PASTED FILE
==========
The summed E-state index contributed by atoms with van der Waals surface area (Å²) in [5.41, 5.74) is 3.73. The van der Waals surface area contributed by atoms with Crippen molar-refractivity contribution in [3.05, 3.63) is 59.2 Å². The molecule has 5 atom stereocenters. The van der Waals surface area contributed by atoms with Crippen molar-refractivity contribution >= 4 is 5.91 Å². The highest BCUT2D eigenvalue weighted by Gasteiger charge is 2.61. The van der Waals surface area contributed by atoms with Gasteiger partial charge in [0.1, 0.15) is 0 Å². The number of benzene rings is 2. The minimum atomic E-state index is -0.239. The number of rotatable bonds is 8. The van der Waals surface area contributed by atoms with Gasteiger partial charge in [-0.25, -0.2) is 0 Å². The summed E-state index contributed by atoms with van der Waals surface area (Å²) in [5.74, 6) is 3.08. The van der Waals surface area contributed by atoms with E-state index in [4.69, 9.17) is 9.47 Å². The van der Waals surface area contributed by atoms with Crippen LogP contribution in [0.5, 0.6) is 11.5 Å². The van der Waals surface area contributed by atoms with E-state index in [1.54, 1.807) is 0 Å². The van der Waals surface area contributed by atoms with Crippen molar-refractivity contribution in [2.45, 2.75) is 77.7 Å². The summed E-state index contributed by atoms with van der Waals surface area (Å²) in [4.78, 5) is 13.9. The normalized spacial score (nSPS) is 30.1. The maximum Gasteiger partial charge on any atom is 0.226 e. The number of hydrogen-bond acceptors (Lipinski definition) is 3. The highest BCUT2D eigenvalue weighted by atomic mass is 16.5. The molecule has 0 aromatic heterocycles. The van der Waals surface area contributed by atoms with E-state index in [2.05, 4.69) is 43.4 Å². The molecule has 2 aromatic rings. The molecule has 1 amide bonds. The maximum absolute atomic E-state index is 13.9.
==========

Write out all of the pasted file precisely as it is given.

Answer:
The summed E-state index contributed by atoms with van der Waals surface area (Å²) in [5.41, 5.74) is 3.73. The van der Waals surface area contributed by atoms with Crippen molar-refractivity contribution in [3.05, 3.63) is 59.2 Å². The molecule has 5 atom stereocenters. The van der Waals surface area contributed by atoms with Crippen molar-refractivity contribution >= 4 is 5.91 Å². The highest BCUT2D eigenvalue weighted by Gasteiger charge is 2.61. The van der Waals surface area contributed by atoms with Gasteiger partial charge in [0.1, 0.15) is 0 Å². The number of benzene rings is 2. The minimum atomic E-state index is -0.239. The number of rotatable bonds is 8. The van der Waals surface area contributed by atoms with Gasteiger partial charge in [-0.25, -0.2) is 0 Å². The summed E-state index contributed by atoms with van der Waals surface area (Å²) in [5.74, 6) is 3.08. The van der Waals surface area contributed by atoms with E-state index in [4.69, 9.17) is 9.47 Å². The van der Waals surface area contributed by atoms with Crippen LogP contribution in [0.5, 0.6) is 11.5 Å². The van der Waals surface area contributed by atoms with E-state index in [1.54, 1.807) is 0 Å². The van der Waals surface area contributed by atoms with Crippen molar-refractivity contribution in [2.45, 2.75) is 77.7 Å². The summed E-state index contributed by atoms with van der Waals surface area (Å²) in [4.78, 5) is 13.9. The normalized spacial score (nSPS) is 30.1. The maximum Gasteiger partial charge on any atom is 0.226 e. The number of hydrogen-bond acceptors (Lipinski definition) is 3. The highest BCUT2D eigenvalue weighted by atomic mass is 16.5. The molecule has 0 aromatic heterocycles. The van der Waals surface area contributed by atoms with E-state index in [2.05, 4.69) is 43.4 Å². The molecule has 2 aromatic rings. The molecule has 1 amide bonds. The maximum absolute atomic E-state index is 13.9.